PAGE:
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Maroney making strides for Patriots

Laurence Maroney hopes for the same success he had in Cincinnati last year: 125 yards, 2 TDs. Laurence Maroney hopes for the same success he had in Cincinnati last year: 125 yards, 2 TDs. (BARRY CHIN/GLOBE STAFF)

FOXBOROUGH - Kelley Washington was on the opposite sideline when Laurence Maroney went wild in his best game as a pro.

He remembers how Paul Brown Stadium was buzzing Oct. 1, 2006, a day on which the Bengals - 3-0 at the time - were expected to roar past the depleted Patriots. Yet after a 38-13 New England win in which Maroney gained 125 yards on 15 carries and added two touchdowns and two bruising stiff-arms, Washington recalled the discussion in the somber Bengals locker room.

"The whole team was talking about how good he was," he said. "As offensive guys, we didn't know exactly who he was. By the end, everyone knew."

Washington is now a teammate of Maroney's, and one year to the day of Maroney's dynamic performance, the Patriots will return to Cincinnati to face the Bengals Monday. While some might have viewed Maroney's dazzling effort as a springboard to something special, the 22-year-old has not matched the effort since.

Maroney produced some electric kickoff returns last season, but didn't hit the 100-yard rushing mark again until last week's 103-yard outing against the Bills, going 15 games without a triple-digit performance.

He hurt his ribs in December, which seemed to limit his decisiveness and confidence down the stretch, and underwent offseason shoulder surgery, remaining here so he could devote himself to conditioning and rehab work.

Maroney is now battling a groin injury, which limited him in practice yesterday.

But Maroney has made strides, according to his fellow running backs, who point to more than just the rushing performance (his 252 rushing yards rank seventh in the AFC and 13th in the NFL).

An example came in the second quarter of last Sunday's 38-7 win when quarterback Tom Brady connected with Donté Stallworth on a 28-yard pass along the left sideline. The play wouldn't have been possible had Maroney - who lined up as a single back behind Brady and was part of a play-action fake - not correctly identified his assignment to block a blitzer to the right.

For running backs in the Patriots' system, picking up the blitz carries as much importance as carrying the ball.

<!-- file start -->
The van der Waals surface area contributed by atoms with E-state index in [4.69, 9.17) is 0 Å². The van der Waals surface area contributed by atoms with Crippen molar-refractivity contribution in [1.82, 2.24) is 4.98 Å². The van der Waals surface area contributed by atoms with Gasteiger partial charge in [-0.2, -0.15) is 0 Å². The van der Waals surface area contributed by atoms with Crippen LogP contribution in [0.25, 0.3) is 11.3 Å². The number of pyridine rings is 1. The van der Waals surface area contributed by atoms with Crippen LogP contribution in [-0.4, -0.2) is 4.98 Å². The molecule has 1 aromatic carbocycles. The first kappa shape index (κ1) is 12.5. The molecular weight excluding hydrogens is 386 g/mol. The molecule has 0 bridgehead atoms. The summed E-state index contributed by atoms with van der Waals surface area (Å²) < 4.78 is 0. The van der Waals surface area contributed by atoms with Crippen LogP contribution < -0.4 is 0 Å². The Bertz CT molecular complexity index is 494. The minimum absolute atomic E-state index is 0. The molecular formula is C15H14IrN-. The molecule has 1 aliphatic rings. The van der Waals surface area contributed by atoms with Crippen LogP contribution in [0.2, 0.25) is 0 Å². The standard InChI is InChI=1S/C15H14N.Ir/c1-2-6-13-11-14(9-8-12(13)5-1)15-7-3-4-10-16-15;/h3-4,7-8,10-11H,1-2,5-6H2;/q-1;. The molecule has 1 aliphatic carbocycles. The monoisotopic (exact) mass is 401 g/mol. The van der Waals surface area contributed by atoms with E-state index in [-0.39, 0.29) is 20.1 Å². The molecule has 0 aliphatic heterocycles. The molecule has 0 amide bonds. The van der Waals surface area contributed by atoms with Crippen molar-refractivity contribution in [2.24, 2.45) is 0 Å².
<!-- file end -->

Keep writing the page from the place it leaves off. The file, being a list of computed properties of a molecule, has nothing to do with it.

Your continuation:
"He did his job on that play, and we never thought he couldn't do what he did, but he's putting his whole game together now," said running back Kevin Faulk, one of the team's seven captains. "He's doing a great job getting a feel for it, not really second-guessing, knowing what to do."

On the blitz pickup, Maroney not only stopped the progress of defensive back Kiwaukee Thomas, but made him pay with a physical hit.

"The first thing was that he read the blitz," said running back Sammy Morris. "I guess the next step after knowing what to do is being physical at the point, and he did the job well."

But that physical approach appeared to be inconsistent when Maroney carried the ball in the first two games, as he gained 72 yards against the Jets and 77 against the Chargers. At times, he would dance behind the line of scrimmage instead of hitting the hole right away. Maroney seemed to be more decisive against the Bills.

Yet coach Bill Belichick explained earlier this week on WEEI that Maroney's style might have been more a result of the contrast in defensive systems the Patriots were facing.

Because the Jets and Chargers played a two-gap style out of a 3-4 alignment - in which they were reading the runner and not aggressively shooting gaps - Belichick said it changed the way in which a runner needed to attack. More patience was required to help set up the blocks.

The Bills, on the other hand, penetrated and got into gaps out of their 4-3 set. That made it clearer where the openings were, and the runner needed to hit those more quickly.

The Bengals play a similar style to the Bills, so it could be another big rushing day for Maroney. Then again, the Patriots would appear to be just as pleased to see a solid, no-frills effort.

"I think the biggest thing for Laurence is to keep working on his consistency," Belichick said. "I think we've all seen him make plays out there and do things well. It's like any other player, just being able to do it consistently, time after time."

Mike Reiss can be reached at mreiss@globe.com.

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